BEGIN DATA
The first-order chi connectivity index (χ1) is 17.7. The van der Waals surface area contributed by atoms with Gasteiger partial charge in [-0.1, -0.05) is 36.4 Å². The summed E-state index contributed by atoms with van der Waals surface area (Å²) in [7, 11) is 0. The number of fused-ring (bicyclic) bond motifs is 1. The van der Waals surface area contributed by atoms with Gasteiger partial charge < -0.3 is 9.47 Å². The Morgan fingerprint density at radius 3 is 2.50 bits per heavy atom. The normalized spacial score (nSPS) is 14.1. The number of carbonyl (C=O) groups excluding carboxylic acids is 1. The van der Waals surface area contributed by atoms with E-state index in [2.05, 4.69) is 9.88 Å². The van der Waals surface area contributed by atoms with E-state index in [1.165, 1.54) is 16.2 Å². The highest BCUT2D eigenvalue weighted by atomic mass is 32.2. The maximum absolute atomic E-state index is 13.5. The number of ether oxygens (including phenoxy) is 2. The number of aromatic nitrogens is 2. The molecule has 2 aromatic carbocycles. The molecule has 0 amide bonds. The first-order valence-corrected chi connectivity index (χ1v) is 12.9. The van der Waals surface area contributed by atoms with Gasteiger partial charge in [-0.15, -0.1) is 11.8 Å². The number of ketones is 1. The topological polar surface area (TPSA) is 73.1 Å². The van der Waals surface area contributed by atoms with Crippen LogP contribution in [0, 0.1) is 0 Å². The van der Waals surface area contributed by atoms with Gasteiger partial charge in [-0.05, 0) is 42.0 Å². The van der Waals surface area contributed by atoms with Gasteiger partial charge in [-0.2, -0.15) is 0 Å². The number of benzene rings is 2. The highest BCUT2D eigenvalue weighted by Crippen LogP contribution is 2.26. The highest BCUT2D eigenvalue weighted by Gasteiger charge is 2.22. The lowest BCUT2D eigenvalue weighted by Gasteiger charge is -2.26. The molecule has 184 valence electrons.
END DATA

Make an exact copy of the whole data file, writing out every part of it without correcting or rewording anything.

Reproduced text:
The first-order chi connectivity index (χ1) is 17.7. The van der Waals surface area contributed by atoms with Gasteiger partial charge in [-0.1, -0.05) is 36.4 Å². The summed E-state index contributed by atoms with van der Waals surface area (Å²) in [7, 11) is 0. The number of fused-ring (bicyclic) bond motifs is 1. The van der Waals surface area contributed by atoms with Gasteiger partial charge < -0.3 is 9.47 Å². The Morgan fingerprint density at radius 3 is 2.50 bits per heavy atom. The normalized spacial score (nSPS) is 14.1. The number of carbonyl (C=O) groups excluding carboxylic acids is 1. The van der Waals surface area contributed by atoms with E-state index in [2.05, 4.69) is 9.88 Å². The van der Waals surface area contributed by atoms with E-state index in [1.165, 1.54) is 16.2 Å². The highest BCUT2D eigenvalue weighted by atomic mass is 32.2. The maximum absolute atomic E-state index is 13.5. The number of ether oxygens (including phenoxy) is 2. The number of aromatic nitrogens is 2. The molecule has 2 aromatic carbocycles. The molecule has 0 amide bonds. The first-order valence-corrected chi connectivity index (χ1v) is 12.9. The van der Waals surface area contributed by atoms with Gasteiger partial charge in [-0.15, -0.1) is 11.8 Å². The number of ketones is 1. The topological polar surface area (TPSA) is 73.1 Å². The van der Waals surface area contributed by atoms with Crippen LogP contribution in [0, 0.1) is 0 Å². The van der Waals surface area contributed by atoms with Gasteiger partial charge in [-0.05, 0) is 42.0 Å². The van der Waals surface area contributed by atoms with Gasteiger partial charge in [-0.2, -0.15) is 0 Å². The number of benzene rings is 2. The highest BCUT2D eigenvalue weighted by Crippen LogP contribution is 2.26. The highest BCUT2D eigenvalue weighted by Gasteiger charge is 2.22. The lowest BCUT2D eigenvalue weighted by Gasteiger charge is -2.26. The molecule has 184 valence electrons.